Further information has been released on the parlous state of Greater Wellington Regional Council's quake-prone former central city head office.
The yellow-stickered building is now empty after the last of the council's 270 staff finally shifted into Shed 39 - a newly strengthened and retrofitted two-storey Centreport building formerly leased by TelstraClear.
Council chief executive David Benham said staff were pleased to finally get into offices that were now seismically rated at 90 per cent of new building standard.
He said a decision would likely be made next year on the future of the old Wakefield St head office building.
Strengthening it to 40 per cent of new building standard was estimated to cost $7-8 million and another option would be to sell it "as is, where is", said Mr Benham.
The building, which sustained some damage in the magnitude 6.5 July 21 quake, had been rated a high risk by Spencer Holmes engineering consultancy.
It was built on land with a high potential for liquefaction which its foundations were not designed for, the piles were lightly reinforced, shear walls were brittle and its concrete flooring was liable to fail in a major quake.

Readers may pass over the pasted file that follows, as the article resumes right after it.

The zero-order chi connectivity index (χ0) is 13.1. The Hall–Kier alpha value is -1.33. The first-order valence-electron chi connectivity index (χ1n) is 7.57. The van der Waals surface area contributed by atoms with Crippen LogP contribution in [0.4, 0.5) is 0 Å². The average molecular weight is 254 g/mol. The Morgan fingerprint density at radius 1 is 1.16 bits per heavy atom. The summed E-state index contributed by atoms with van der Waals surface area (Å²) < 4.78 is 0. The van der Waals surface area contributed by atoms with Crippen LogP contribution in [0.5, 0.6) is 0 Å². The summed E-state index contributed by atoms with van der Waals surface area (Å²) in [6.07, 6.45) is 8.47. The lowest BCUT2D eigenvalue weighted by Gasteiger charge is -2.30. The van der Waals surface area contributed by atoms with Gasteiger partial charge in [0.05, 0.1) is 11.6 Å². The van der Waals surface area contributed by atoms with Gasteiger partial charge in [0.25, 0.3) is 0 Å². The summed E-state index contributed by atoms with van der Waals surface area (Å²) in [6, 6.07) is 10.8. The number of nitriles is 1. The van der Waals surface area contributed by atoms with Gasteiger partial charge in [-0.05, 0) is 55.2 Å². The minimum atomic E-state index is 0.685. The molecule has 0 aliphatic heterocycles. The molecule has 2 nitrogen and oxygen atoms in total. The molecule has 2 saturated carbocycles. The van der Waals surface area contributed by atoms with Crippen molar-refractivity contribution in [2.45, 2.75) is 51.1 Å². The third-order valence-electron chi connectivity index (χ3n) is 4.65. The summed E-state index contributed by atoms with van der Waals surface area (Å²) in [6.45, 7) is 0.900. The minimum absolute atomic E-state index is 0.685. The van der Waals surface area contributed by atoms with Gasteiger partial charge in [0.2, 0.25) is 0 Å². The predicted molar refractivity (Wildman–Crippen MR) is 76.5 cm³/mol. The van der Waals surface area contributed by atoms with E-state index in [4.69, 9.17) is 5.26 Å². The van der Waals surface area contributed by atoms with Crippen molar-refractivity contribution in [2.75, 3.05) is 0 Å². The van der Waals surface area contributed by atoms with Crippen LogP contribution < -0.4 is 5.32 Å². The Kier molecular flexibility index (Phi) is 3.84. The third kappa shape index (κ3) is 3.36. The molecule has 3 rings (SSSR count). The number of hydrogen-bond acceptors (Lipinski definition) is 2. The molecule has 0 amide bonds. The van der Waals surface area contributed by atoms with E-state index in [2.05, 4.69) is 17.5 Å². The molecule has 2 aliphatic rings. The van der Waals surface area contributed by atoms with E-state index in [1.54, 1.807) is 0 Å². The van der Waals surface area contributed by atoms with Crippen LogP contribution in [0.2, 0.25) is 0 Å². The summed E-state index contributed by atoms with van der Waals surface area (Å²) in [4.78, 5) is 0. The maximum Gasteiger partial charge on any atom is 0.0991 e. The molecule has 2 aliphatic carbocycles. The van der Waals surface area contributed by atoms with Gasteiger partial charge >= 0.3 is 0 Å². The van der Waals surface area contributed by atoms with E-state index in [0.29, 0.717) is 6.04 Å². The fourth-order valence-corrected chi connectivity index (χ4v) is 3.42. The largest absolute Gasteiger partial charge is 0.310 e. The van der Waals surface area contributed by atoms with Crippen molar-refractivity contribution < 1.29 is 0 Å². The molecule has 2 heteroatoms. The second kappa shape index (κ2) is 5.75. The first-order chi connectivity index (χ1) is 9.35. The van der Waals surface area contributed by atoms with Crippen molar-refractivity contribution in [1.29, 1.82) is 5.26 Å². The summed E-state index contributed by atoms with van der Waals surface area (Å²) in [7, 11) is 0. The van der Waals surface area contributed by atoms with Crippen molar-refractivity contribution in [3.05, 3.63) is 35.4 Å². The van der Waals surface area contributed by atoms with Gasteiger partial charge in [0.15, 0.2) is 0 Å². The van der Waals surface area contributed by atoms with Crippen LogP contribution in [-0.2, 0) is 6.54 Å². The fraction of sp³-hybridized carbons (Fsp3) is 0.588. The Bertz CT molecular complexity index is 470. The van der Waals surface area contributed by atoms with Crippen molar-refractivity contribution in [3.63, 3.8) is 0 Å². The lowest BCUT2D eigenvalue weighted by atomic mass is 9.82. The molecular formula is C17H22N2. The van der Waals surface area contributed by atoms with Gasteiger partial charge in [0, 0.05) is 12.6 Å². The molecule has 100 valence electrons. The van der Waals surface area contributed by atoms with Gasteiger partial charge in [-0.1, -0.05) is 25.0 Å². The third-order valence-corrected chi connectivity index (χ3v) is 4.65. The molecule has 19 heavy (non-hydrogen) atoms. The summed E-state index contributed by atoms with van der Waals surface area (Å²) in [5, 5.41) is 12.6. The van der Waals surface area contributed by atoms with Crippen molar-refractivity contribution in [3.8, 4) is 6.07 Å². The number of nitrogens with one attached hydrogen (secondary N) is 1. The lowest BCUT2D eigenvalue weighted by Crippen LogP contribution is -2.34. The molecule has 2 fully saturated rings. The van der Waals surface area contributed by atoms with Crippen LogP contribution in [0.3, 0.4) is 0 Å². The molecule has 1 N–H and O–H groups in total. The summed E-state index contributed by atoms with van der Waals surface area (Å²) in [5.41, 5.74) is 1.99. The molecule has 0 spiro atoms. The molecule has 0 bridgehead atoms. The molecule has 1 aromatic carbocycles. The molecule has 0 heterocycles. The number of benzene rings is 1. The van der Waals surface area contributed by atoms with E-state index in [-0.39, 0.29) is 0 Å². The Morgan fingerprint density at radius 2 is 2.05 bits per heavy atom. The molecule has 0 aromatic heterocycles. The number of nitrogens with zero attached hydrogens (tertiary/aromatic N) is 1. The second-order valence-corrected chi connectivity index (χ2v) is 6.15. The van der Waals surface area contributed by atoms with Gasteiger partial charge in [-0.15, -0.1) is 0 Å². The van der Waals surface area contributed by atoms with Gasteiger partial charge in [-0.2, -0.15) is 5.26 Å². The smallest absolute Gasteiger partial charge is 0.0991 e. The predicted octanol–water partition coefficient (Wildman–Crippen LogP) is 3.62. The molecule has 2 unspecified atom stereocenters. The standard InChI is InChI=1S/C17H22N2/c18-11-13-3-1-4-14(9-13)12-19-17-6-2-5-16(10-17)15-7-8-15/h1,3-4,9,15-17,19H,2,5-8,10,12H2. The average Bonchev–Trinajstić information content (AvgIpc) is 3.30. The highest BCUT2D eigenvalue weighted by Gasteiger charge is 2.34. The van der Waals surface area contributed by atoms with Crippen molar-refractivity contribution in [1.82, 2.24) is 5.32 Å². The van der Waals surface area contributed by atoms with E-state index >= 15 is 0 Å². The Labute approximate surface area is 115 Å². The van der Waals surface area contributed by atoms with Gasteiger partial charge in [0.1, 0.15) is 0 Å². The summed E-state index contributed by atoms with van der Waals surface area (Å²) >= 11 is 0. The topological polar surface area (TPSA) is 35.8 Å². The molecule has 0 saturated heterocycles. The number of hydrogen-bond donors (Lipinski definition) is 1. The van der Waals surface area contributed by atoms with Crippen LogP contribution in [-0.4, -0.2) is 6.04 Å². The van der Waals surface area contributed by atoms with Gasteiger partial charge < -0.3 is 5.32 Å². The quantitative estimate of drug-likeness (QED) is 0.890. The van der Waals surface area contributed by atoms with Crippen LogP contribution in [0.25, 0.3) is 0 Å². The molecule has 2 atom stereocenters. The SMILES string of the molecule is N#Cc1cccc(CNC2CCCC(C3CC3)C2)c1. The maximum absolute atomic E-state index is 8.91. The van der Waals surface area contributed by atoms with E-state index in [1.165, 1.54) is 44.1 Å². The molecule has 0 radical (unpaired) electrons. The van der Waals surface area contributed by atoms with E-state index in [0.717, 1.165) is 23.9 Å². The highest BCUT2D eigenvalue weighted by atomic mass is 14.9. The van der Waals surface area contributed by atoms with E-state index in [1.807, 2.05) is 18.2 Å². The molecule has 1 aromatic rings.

The 10-storey tower and its five-storey annex were also likely to pound against each other.
However, further problems were found after the July quake when five floors were flooded by a burst water pipe.
Spencer Holmes reported that minor cracking had been found in shear walls and it recommended the main stairs should no longer be used as they found inadequate reinforcing of a concrete nib supporting the precast scissor stairs.
"The defect is sufficiently significant that we consider the main stairs may be compromised in a moderate to major quake."
Mr Benham said staff were relieved to be in safer accommodation, a place where they could be sure to be up and running again after a major quake.
Shed 39 was costing the council $1.2 million a year in rent, which was comparable to the cost of their old building.
It had a six year on the Centreport building although this could be terminated after three years if it was no longer needed with Wellington's proposed local body reform.
- The Dominion Post
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